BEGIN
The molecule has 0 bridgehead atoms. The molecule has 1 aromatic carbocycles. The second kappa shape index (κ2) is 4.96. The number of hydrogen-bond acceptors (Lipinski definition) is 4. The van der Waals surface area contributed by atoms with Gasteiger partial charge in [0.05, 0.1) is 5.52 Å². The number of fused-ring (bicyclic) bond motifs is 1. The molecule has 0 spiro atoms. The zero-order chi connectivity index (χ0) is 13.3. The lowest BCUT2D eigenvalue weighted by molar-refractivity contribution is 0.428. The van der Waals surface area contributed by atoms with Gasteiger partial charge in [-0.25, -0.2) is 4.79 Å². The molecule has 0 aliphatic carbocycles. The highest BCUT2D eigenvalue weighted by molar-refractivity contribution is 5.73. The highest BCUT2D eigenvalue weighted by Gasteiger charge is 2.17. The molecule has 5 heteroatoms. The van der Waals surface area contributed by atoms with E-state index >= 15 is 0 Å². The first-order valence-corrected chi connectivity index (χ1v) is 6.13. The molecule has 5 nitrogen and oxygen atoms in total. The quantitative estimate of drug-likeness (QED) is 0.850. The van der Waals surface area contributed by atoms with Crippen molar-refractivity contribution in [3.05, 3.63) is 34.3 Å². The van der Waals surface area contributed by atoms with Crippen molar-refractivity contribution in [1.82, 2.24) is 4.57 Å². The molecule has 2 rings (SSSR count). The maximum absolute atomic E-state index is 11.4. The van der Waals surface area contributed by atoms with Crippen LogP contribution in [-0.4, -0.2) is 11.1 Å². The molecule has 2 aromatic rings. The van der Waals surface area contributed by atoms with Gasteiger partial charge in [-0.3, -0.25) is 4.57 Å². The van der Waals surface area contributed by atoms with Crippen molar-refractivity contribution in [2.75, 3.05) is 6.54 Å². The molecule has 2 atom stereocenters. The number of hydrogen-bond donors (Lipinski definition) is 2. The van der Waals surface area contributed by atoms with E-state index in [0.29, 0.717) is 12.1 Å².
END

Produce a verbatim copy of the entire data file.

The molecule has 0 bridgehead atoms. The molecule has 1 aromatic carbocycles. The second kappa shape index (κ2) is 4.96. The number of hydrogen-bond acceptors (Lipinski definition) is 4. The van der Waals surface area contributed by atoms with Gasteiger partial charge in [0.05, 0.1) is 5.52 Å². The number of fused-ring (bicyclic) bond motifs is 1. The molecule has 0 spiro atoms. The zero-order chi connectivity index (χ0) is 13.3. The lowest BCUT2D eigenvalue weighted by molar-refractivity contribution is 0.428. The van der Waals surface area contributed by atoms with Gasteiger partial charge in [-0.25, -0.2) is 4.79 Å². The molecule has 0 aliphatic carbocycles. The highest BCUT2D eigenvalue weighted by molar-refractivity contribution is 5.73. The highest BCUT2D eigenvalue weighted by Gasteiger charge is 2.17. The molecule has 5 heteroatoms. The van der Waals surface area contributed by atoms with E-state index >= 15 is 0 Å². The first-order valence-corrected chi connectivity index (χ1v) is 6.13. The molecule has 5 nitrogen and oxygen atoms in total. The quantitative estimate of drug-likeness (QED) is 0.850. The van der Waals surface area contributed by atoms with Crippen molar-refractivity contribution in [3.05, 3.63) is 34.3 Å². The van der Waals surface area contributed by atoms with Crippen molar-refractivity contribution in [1.82, 2.24) is 4.57 Å². The molecule has 2 rings (SSSR count). The maximum absolute atomic E-state index is 11.4. The van der Waals surface area contributed by atoms with Crippen LogP contribution in [-0.4, -0.2) is 11.1 Å². The molecule has 2 aromatic rings. The van der Waals surface area contributed by atoms with Gasteiger partial charge in [-0.3, -0.25) is 4.57 Å². The van der Waals surface area contributed by atoms with Crippen molar-refractivity contribution in [2.75, 3.05) is 6.54 Å². The molecule has 2 atom stereocenters. The number of hydrogen-bond donors (Lipinski definition) is 2. The van der Waals surface area contributed by atoms with E-state index in [0.29, 0.717) is 12.1 Å².